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Court: British Hacker Can Be Extradited to U.S

A British court recommended Wednesday that a man be extradited to the United States to face charges in the largest attack on U.S. government computer networks -- including Army, Air Force, Navy and NASA systems.

Gary McKinnon, 40, of London has been indicted in New Jersey and Virginia for allegedly hacking into U.S. government computers between February 2001 and March 2002. He was arrested in 2002 and has fought his extradition by claiming he could face prosecution under U.S. anti-terror laws.

"My intention was never to disrupt security. The fact that I logged on and there were no passwords means that there was no security," McKinnon said, outside the hearing at London's Bow Street Magistrates Court. "I was looking for UFOs."

Court records in Virginia said McKinnon caused $900,000 in damage to computers, including those of private companies, in 14 states.

In New Jersey, he is accused of hacking into a network of 300 computers at the Earle Naval Weapons Station in Colts Neck, N.J., and stealing 950 passwords.

The break-in -- which occurred immediately after the Sept. 11, 2001, terrorist attacks -- shut down the whole system for a week, Judge Nicholas Evans said. The station is responsible for replenishing the Atlantic fleet's munitions and supplies.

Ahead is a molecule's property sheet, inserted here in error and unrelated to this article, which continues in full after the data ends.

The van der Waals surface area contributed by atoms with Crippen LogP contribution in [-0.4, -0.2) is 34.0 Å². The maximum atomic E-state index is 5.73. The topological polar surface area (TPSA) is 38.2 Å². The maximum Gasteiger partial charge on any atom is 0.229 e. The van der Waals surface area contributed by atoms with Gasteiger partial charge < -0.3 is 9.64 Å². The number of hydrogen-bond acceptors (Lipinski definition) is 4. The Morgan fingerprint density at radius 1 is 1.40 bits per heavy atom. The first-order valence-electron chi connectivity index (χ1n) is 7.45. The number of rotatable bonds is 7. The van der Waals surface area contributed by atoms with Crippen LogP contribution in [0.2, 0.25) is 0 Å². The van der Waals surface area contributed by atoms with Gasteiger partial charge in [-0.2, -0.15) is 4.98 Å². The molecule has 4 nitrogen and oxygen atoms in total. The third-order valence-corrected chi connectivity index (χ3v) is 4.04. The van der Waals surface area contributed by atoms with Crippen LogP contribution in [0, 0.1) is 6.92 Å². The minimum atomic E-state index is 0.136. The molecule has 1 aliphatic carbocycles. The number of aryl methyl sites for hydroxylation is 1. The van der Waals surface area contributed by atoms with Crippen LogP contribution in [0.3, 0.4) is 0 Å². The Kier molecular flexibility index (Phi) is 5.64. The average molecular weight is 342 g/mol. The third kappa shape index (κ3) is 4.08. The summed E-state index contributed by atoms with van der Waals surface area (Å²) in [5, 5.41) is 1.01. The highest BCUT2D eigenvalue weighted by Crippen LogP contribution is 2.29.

Though McKinnon was able to view sensitive details about naval munitions and shipbuilding on the secure U.S. systems, he did not access classified information, an investigation found.

British Home Secretary John Reid will make the final decision on extradition. If he approves it, McKinnon will appeal to the High Court, his lawyer Karen Todner said.

Edward Lawson, another attorney for McKinnon, told an earlier hearing that his client feared prosecution by a U.S. military commission under powers introduced after the Sept. 11 attacks.

But the judge said there was no "real, as opposed to fanciful, risk" of McKinnon being prosecuted under anti-terror laws, asking the suspect to accept an assurance provided by the U.S. Department of Justice.

He told McKinnon that in choosing to target the United States he had "run the risk of being prosecuted in that country."

Officials in New Jersey and Virginia would have to decide where McKinnon should stand trial. If convicted of the charges in New Jersey, McKinnon faces a maximum sentence of five years in federal prison and a $250,000 fine.

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